The average person hears this garbage and thinks, “Banking and economics are beyond me. If they say we must have austerity, I guess they’re right.”

    Thus, he spends half his time believing he is too stupid to figure this stuff out, and the other half thinking he is a genius, and YOU are an idiot. He wants austerity, as long as it harms YOU and not him.

    And so everyone is crushed by austerity.


    Christine Lagarde of the IMF refuses to define her terms. She often praises the Bank of Japan for its “stimulus,” when in fact it is quantitative easing. QE is only a “stimulus” for the rich, and for the financial economy. QE does nothing for the real economy, except to camouflage the ever-widening gap between the rich and the rest.



    The French and German governments are both arrogant, but it’s nice to see one of them (France) commit suicide to serve the other (Germany). The French government is planning new tax increases and 60 billion euros in spending cuts, claiming that the worsened depression will create jobs and “growth.”

    (The euro-zone is a black comedy, a theatre of the absurd, as hilarious as it is hideous.)

    French labor unions and left-wing groups whine about the ever-worsening austerity, but they don’t want to dump the euro-currency, because then they could not exploit the peripheral nations. Meanwhile Germany exploits France and the peripheral nations alike.

    When Troika bankers and German politicians have destroyed all of Europe, and nothing is left to steal, they will start eating the German masses.




    In a past post, Rodger noted that austerity is probably causing genetic damage to the human species.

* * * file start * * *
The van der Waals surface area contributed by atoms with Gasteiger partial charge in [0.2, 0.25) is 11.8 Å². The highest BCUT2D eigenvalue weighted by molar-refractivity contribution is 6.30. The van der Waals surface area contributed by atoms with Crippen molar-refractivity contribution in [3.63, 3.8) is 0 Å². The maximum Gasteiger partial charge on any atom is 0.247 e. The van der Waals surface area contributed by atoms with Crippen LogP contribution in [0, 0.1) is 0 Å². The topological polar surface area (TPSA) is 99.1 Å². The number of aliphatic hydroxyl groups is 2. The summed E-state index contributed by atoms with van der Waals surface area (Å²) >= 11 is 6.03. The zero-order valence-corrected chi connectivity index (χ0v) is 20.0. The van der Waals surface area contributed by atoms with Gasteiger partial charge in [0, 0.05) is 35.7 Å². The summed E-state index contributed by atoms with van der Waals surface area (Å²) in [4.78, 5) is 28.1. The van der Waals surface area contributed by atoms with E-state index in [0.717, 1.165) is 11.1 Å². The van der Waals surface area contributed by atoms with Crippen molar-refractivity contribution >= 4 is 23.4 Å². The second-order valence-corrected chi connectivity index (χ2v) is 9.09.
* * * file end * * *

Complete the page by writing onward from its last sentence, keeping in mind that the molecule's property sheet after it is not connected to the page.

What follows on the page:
Austerity is also causing environmental destruction. Cities across the euro-zone (especially in Greece) are covered with clouds of smoke that leer over rooftops, choke lungs, and glow in the night. Reason: because of austerity, no one can afford regular fuel for warmth or cooking. Therefore hoards of people are cutting down forests, and burning the trees as fuel. People are also burning their furniture, their doors and cabinets, and any other combustible item they can scrounge. The result is a severe smog epidemic.

    In normal times, this would send thousands of people to the hospital. But this is the Age of Austerity. Health care is being privatized, so that only the rich can afford it.

    The solution is to dump the euro. But if politicians did that, they would be kicked off the Troika payroll.


    French and Spanish politicians have asked their Troika masters if they can please run slightly larger budget deficits than the politicians had promised. As Troika bankers and bureaucrats listen, they feign anger, and try not to burst into laughter. Finally the bankers agree, out of the goodness of their hearts. They know that since France and Spain have no Monetary Sovereignty, the larger their deficits, the greater their debt — which means more wealth and power for the Troika bankers and bureaucrats. Sweet!

    “There, there. Of COURSE you can run larger deficits, and accelerate the debt / austerity death spiral. Otherwise will you ever recover?”


  2. I don’t where some people have been the last 20 to 30 years. I mean, the majority of our professors have endorsed the fed’s careless policies and our government’s reckless spending.

    This reason for our sorrows is not ‘lack’ of something, for we’ve forced debts down our thoats. Our government have taken the credit card and gone on a shopping spree.

    Sir, you’ve lived through, perhaps you lived in abundance where it doesn’t matter. Here you sit today telling us how these professors are stupid for not returning to what they’ve supported for years, which you yourself know it’s the case. At some point in my time on earth, i’ve decided to care more about those around me than myself, my pockets, a party, an agenda.


    1. Please keep your ignorance to yourself. The only dangerous debt that has been created since 1971 is the private sector debt. There is no such thing as public sector debt for the US.


  3. I’m also not surprised you skip france and the other eastern europe nations. Very convinient.

    I’m sure Yves, the reckless socialist which won’t stop at anything but shooting people to push her agenda, loves you guys.


    1. Again, please leave your out of paradigm and clueless comments for some ignorant gold buggery comment board. No informed person would consider comparing currency using nations like the Eurozone member states to sovereign currency issuing nations like the USA. Go away